Huck, Steffen, and Wieland Mueller (1998) “Perfect versus Imperfect Observability -- An Experimental Test of Bagwell's Result,” Humboldt University, Discussion Paper, presented at the Summer 1998 ESA Meetings. Keywords: experiments, game theory, two-stage game, sequential game, imperfectly observed first move. Abstract: The experiment provides little support for Bagwell's claim that the first-mover advantage vanishes if this action is only imperfectly observed by the second-mover. The first-mover advantage is not always fully exploited when it is perfectly observable, and the Stackelberg outcome has a lot of drawing power even when the first move is not perfectly observed. Email Contact: wmueller@wiwi.hu-berlin.de

McCabe, Kevin A., Stephen J. Rassenti, and Vernon L. Smith (1996) “Game Theory and Reciprocity in Some Extensive Form Experimental Games,” Proceedings of the National Academy of Sciences, 9313421-13428. Keywords: experiments, game theory, reciprocity, trust, extensive form game. Email Contact: kmcabe@econlab.arizona.edu

McCabe, Kevin A., Stephen J. Rassenti, and Vernon L. Smith (1998) “Reciprocity, Trust, and Payoff Privacy in Extensive Form Bargaining,” Games and Economic Behavior, 24:1-2 (July-August), 10-24. Keywords: experiments, game theory, reciprocity, trust, extensive form game, payoff privacy, methodology. Email Contact: kmcabe@econlab.arizona.edu

McCabe, Kevin A., and Vernon L. Smith (1999) “Goodwill Accounting in Economic Exchange,” in The Adaptive Toolbox, edited by G. Gigerenzer and R. Selten, Cambridge, MA: MIT Press, 305-326. Keywords: experiments, game theory, reciprocity, trust, extensive form game, good will. Email Contact: kmcabe@econlab.arizona.edu

McKelvey, Richard D., and Thomas R. Palfrey (1998) “Quantal Response Equilibria for Extensive Form Games,” Experimental Economics, 1:1 9-41. Keywords: experiments, game theory, backward induction, extensive form, quantal response, logit equilibrium, bounded rationality. Email Contact: rdm@hss.caltech.edu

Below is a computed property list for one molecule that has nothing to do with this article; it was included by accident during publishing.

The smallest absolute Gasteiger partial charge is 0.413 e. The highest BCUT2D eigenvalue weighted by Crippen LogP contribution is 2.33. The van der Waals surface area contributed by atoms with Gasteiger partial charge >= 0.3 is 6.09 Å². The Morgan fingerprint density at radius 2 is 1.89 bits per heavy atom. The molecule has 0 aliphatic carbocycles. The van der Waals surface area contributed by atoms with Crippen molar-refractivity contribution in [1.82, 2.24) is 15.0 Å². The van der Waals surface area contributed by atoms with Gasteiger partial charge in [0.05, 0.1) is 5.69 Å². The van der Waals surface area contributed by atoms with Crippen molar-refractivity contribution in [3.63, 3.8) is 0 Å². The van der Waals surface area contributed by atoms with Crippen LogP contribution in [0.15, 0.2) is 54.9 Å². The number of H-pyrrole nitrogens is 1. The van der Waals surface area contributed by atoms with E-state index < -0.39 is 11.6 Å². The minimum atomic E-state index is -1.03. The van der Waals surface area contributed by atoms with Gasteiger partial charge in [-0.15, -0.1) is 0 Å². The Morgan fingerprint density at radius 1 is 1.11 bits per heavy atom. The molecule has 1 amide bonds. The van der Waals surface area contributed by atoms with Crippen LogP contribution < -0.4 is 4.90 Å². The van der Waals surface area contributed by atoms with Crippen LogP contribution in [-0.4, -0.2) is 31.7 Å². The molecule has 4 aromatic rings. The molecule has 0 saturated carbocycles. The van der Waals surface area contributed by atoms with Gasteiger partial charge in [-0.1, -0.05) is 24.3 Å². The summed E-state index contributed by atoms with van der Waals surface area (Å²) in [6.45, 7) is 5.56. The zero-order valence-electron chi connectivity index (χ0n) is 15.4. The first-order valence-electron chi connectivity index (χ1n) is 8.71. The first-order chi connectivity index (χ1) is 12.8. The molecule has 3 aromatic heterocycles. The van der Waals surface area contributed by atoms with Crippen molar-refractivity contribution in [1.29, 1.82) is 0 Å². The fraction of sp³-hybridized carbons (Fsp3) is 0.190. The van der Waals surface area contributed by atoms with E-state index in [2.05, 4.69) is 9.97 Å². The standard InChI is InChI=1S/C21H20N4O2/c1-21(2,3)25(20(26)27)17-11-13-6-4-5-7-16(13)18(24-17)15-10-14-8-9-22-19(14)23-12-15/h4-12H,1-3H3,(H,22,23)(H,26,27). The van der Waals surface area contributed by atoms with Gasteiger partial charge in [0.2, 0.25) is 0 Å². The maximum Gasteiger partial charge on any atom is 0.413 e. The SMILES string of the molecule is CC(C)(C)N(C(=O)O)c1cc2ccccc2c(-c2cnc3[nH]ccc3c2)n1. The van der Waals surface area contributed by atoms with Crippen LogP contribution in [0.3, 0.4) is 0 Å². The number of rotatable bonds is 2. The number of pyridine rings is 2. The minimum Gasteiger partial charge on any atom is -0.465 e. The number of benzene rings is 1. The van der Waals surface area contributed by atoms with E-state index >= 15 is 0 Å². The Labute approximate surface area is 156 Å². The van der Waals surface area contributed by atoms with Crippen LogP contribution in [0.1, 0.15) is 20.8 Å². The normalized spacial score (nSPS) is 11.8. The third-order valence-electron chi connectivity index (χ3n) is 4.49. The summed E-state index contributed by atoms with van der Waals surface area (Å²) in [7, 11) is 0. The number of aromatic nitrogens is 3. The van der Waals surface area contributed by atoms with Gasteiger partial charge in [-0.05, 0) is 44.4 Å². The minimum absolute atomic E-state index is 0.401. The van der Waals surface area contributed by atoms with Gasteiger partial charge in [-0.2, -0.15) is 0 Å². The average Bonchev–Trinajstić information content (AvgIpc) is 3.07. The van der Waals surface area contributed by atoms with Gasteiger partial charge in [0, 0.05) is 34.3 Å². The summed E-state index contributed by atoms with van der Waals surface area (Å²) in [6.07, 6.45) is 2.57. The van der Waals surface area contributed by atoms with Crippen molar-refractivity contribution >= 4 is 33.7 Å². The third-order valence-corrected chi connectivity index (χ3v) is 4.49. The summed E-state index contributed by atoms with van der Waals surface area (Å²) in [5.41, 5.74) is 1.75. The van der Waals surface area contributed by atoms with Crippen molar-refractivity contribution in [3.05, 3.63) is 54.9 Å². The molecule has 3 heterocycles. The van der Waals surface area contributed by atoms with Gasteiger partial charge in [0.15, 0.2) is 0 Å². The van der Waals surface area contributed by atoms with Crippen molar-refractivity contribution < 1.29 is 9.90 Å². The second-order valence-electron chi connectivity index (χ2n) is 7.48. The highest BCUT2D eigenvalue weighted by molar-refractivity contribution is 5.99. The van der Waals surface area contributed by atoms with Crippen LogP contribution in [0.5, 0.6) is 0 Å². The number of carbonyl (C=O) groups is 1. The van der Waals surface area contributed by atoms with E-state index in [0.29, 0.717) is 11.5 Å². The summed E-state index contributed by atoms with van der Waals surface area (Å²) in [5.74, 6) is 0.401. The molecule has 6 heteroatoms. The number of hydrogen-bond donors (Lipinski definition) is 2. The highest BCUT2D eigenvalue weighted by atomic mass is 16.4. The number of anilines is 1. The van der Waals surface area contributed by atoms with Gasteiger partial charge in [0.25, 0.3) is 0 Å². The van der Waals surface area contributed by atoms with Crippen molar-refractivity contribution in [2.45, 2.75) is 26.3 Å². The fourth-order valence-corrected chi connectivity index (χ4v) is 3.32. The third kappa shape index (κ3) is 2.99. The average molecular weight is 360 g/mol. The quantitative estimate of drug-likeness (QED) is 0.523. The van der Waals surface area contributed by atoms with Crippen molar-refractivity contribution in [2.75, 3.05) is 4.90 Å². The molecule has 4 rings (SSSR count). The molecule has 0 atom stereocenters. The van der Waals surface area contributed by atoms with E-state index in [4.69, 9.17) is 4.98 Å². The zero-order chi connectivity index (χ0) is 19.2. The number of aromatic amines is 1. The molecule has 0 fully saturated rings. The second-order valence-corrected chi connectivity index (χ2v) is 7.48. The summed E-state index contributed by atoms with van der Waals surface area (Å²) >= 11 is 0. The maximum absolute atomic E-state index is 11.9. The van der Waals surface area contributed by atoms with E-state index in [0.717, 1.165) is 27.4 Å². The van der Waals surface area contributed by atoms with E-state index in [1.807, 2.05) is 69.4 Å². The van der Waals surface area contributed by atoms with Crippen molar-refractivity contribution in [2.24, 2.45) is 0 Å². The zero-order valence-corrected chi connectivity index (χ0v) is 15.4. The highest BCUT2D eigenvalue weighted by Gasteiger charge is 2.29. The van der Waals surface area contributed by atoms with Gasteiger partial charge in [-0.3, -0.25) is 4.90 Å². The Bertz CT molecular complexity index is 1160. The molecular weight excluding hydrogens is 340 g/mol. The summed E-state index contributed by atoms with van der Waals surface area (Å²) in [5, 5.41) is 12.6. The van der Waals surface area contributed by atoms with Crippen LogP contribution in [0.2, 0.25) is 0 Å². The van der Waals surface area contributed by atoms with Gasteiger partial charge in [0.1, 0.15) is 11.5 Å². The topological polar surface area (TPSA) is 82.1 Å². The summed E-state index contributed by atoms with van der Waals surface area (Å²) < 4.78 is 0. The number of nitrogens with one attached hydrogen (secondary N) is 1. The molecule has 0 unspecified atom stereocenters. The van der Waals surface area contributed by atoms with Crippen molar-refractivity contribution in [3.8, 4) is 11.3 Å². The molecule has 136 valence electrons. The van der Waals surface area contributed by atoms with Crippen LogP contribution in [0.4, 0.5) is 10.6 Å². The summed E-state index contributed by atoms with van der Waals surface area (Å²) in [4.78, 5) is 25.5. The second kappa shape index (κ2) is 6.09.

Mitropoulos, A., Joachim Weimann, and Chun-Lei Yang (1998) “Rent-Seeking Experiments,” Magdeburg University, Discussion Paper, presented at the Summer 1998 ESA Meeting. Keywords: experiments, game theory, rent seeking, first-mover advantage, best shot game, sequential games, fairness. Abstract: The experiments implement a sequential rent-seeking game. The first-mover advantage predicted in theory is not observed in the data, due to the "revealed toughness" of the second mover. Also discusssed are best-shot, ultimatum, trust, and dictator games. Email Contact: joachim.weimann@ww.uni-magdeburg.de

Muller, Andrew, and Asha Sadanand (1998) “Virtual Observability in Two Player Games,” University of Guelph, Discussion Paper, presented at the Summer 1998 ESA Meeting. Keywords: experiments, game theory. Abstract: "Virtual observability" is the principle that players in sequential games with imperfect information act as if they observed earlier player's choices. Several standard games are played under three conditions: simultaneous play, sequential play with others' moves being observed, and seqential play with others' prior moves being unobserved. An analysis of individual decisions shows a tendency for decisions to shift in the direction predicted by virtual observability. Email Contact: asha@css.uoguelph.ca

Prasnikar, Vesna, and Alvin E. Roth (1992) “Considerations of Fairness and Strategy: Experimental Data From Sequential Games,” Quarterly Journal of Economics, 107:3 (August), 865-888. Keywords: experiments, game theory, best shot games, multi-proposer bargaining games. Email Contact: aroth@hbs.edu

Rapoport, Amnon (1997) “Order of Play in Strategically Equivalent Games in Extensive Form,” International Journal of Game Theory, 26:1 113-136. Keywords: experiments, game theory, order of play, extensive form. Email Contact: arapoport@bpa.arizona.edu

Rapoport, Amnon, and James A. Sundali (1997) “Induction vs. Deterrence in the Chain Store Game: How Many Potential Entrants Are Needed to Deter Entry?,” in Understanding Strategic Behavior: Essays in Honor of Reinhard Selten, edited by W. Albers, Werner Gu*th, P. Hammerstein, B. Moldovanu and E. van Damme, Berlin: Springer-Verlag, . Keywords: experiments, game theory, sequential games, entry, chain store paradox. Email Contact: arapoport@bpa.arizona.edu

Schotter, Andrew, Keith Weigelt, and Charles Wilson (1994) “A Laboratory Investigation of Multiperson Rationality and Presentation Effects,” Games and Economic Behavior, 6:3 (May), 445-468. Keywords: experiments, game theory, extensive form, presentation effects. Email Contact: schotter@fasecon.econ.nyu.edu